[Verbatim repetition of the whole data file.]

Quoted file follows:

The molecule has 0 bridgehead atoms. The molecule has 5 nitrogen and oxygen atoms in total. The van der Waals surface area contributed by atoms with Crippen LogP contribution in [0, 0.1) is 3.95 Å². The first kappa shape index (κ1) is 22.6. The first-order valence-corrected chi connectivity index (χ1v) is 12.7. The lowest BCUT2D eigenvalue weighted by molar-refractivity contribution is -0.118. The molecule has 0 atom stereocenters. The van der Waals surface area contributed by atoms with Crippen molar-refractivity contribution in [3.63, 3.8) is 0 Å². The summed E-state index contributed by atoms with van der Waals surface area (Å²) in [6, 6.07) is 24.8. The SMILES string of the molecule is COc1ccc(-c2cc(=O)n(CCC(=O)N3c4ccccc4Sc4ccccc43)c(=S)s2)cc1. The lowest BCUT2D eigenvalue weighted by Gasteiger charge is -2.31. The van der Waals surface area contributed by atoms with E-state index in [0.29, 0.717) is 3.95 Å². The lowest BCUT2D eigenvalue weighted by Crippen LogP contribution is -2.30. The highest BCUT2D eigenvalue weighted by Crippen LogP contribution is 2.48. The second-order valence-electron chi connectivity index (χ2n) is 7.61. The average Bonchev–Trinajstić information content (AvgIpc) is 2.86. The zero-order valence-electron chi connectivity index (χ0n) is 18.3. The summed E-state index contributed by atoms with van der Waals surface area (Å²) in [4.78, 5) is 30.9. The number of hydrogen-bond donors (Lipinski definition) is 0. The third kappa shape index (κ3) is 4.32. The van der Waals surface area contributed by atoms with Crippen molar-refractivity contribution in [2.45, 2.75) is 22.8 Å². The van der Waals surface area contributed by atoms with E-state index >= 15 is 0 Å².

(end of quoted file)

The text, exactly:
The molecule has 0 bridgehead atoms. The molecule has 5 nitrogen and oxygen atoms in total. The van der Waals surface area contributed by atoms with Crippen LogP contribution in [0, 0.1) is 3.95 Å². The first kappa shape index (κ1) is 22.6. The first-order valence-corrected chi connectivity index (χ1v) is 12.7. The lowest BCUT2D eigenvalue weighted by molar-refractivity contribution is -0.118. The molecule has 0 atom stereocenters. The van der Waals surface area contributed by atoms with Crippen molar-refractivity contribution in [3.63, 3.8) is 0 Å². The summed E-state index contributed by atoms with van der Waals surface area (Å²) in [6, 6.07) is 24.8. The SMILES string of the molecule is COc1ccc(-c2cc(=O)n(CCC(=O)N3c4ccccc4Sc4ccccc43)c(=S)s2)cc1. The lowest BCUT2D eigenvalue weighted by Gasteiger charge is -2.31. The van der Waals surface area contributed by atoms with E-state index in [0.29, 0.717) is 3.95 Å². The lowest BCUT2D eigenvalue weighted by Crippen LogP contribution is -2.30. The highest BCUT2D eigenvalue weighted by Crippen LogP contribution is 2.48. The second-order valence-electron chi connectivity index (χ2n) is 7.61. The average Bonchev–Trinajstić information content (AvgIpc) is 2.86. The zero-order valence-electron chi connectivity index (χ0n) is 18.3. The summed E-state index contributed by atoms with van der Waals surface area (Å²) in [4.78, 5) is 30.9. The number of hydrogen-bond donors (Lipinski definition) is 0. The third kappa shape index (κ3) is 4.32. The van der Waals surface area contributed by atoms with Crippen molar-refractivity contribution in [2.45, 2.75) is 22.8 Å². The van der Waals surface area contributed by atoms with E-state index >= 15 is 0 Å².